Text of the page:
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Computers and society from the 1980s to today (Part One)

By Mark Wegierski
web posted July 23, 2012

Author's Preface to Computers and Society Report and Essay (2012): The author presents below his report and essay on computers and society as it was written in Spring 1986, with only very light retouching. Despite being written more than twenty-five years ago, the writing still holds – one might venture to say – a certain level of insight and freshness. It may be said, nevertheless, that one really big technological change between then and now is the coming of the Internet as a truly mass-medium. Whatever all the negative features of the Internet are, it also affords the opportunity for the presentation of broadly divergent, truly philosophical, thought-provoking texts.

Computers and Society: Future Perspectives and Current Dilemmas of Technological Advance

(The report below originally written in March/April 1986 – author's note.)

"STATE-OF-THE-ART" REPORT (Spring 1986)

A Model of a Totalitarian Society based on Computer and Communications Technology

1) There are extensive centralized databanks, containing all political and personal information about individuals in the society. Records include psychological/political profiles, identifying those considered "suspect" or "anti-social".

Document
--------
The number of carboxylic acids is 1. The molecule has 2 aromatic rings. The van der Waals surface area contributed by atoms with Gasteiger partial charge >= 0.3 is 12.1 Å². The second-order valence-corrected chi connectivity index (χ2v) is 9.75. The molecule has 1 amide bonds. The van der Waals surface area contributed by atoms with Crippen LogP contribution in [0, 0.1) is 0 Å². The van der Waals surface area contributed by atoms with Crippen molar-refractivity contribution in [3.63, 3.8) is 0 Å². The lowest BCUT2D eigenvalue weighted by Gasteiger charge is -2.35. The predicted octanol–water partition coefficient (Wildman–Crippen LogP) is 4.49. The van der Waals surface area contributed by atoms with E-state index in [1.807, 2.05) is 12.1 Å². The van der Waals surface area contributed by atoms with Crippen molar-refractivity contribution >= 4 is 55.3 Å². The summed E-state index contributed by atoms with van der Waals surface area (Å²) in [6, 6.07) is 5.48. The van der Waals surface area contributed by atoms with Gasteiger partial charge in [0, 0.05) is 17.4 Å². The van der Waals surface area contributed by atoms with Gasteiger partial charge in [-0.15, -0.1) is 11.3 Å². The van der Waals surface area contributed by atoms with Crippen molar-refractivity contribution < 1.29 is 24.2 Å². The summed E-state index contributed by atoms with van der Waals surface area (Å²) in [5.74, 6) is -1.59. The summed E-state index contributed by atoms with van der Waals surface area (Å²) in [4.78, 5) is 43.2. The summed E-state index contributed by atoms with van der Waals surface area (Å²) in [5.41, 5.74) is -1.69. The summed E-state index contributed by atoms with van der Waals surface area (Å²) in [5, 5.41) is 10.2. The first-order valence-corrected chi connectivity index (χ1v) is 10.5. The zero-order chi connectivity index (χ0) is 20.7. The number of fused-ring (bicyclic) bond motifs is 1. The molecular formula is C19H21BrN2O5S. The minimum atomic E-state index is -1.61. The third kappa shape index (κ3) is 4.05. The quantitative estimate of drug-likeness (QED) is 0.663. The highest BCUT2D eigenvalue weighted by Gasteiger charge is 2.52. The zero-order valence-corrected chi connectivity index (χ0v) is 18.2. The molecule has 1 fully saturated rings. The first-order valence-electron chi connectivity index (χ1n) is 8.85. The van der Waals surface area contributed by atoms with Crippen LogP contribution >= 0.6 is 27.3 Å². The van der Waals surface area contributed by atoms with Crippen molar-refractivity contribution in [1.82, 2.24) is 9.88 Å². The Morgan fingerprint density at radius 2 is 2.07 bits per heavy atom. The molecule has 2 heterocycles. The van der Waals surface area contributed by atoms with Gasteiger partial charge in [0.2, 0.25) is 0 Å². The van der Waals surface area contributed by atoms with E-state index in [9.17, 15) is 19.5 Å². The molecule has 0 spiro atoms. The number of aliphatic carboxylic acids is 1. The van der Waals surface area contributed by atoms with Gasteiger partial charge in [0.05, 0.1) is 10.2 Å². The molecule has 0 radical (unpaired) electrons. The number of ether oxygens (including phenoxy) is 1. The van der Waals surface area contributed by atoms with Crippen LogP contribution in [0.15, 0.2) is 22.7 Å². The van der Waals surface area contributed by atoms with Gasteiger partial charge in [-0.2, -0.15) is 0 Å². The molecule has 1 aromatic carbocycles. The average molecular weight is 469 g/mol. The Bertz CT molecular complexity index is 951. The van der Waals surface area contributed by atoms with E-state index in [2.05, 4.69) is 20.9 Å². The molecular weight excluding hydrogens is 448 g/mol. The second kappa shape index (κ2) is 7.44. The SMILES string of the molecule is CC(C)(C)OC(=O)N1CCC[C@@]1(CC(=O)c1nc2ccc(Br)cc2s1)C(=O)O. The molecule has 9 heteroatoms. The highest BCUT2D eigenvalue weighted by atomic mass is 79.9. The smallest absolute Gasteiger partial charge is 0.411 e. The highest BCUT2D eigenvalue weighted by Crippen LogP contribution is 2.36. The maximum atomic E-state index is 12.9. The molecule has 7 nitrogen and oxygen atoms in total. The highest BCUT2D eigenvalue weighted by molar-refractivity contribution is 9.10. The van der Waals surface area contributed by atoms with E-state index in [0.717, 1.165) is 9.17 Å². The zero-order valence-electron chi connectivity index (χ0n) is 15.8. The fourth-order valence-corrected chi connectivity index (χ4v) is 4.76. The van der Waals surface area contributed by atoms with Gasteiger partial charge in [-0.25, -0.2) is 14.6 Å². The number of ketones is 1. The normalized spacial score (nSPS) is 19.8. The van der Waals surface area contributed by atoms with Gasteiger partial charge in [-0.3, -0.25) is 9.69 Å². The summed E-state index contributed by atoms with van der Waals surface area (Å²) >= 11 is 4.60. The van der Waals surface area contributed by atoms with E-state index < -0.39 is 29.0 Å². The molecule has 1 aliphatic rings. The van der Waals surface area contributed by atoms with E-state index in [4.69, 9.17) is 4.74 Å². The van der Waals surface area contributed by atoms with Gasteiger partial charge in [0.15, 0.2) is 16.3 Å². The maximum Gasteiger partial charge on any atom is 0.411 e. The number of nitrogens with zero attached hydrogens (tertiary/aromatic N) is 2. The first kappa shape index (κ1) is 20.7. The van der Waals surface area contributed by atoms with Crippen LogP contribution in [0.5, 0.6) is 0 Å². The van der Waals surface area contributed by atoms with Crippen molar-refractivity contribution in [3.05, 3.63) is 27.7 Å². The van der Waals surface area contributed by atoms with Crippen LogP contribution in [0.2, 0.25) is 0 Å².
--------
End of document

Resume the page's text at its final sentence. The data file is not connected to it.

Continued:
2) Every individual possesses one authorized "social insurance card" which serves the following functions:

  1. All economic transactions can only be carried out through the use of this card. This includes food, utilities, transport, etc.
  2. Each individual is assigned a number of monetary units consistent with his "social worth", i.e., the extent to which he follows the ruling ideology of the society.
  3. Access to public transit and all buildings is conditional on the possession of this card. (Similar to modern automated banking outlet entrances.) Could also be used to restrict access to various areas or even towns, and control of all physical travel. (Because of the development of credit-card sized microprocessors with extensive memory, and entire social record could be kept on the card, which could be interfaced in various ways with the central data banks. Thus, an individual might be prevented from buying certain items merely by a command from the central computer, which would have a program for analyzing the political profiles.)
  4. All independent communications activity and all centralized computer use would be dependent on the possession of this card and of appropriate clearance.

The use of this card gives the rulers of the society vast coercive power. The removal of a card from an individual places him outside society. In order to merely survive, he will have to engage in some kind of criminal activity, sooner or later. Perhaps the system could be circumvented to some extent by barter-trade, which is why further controls are necessary.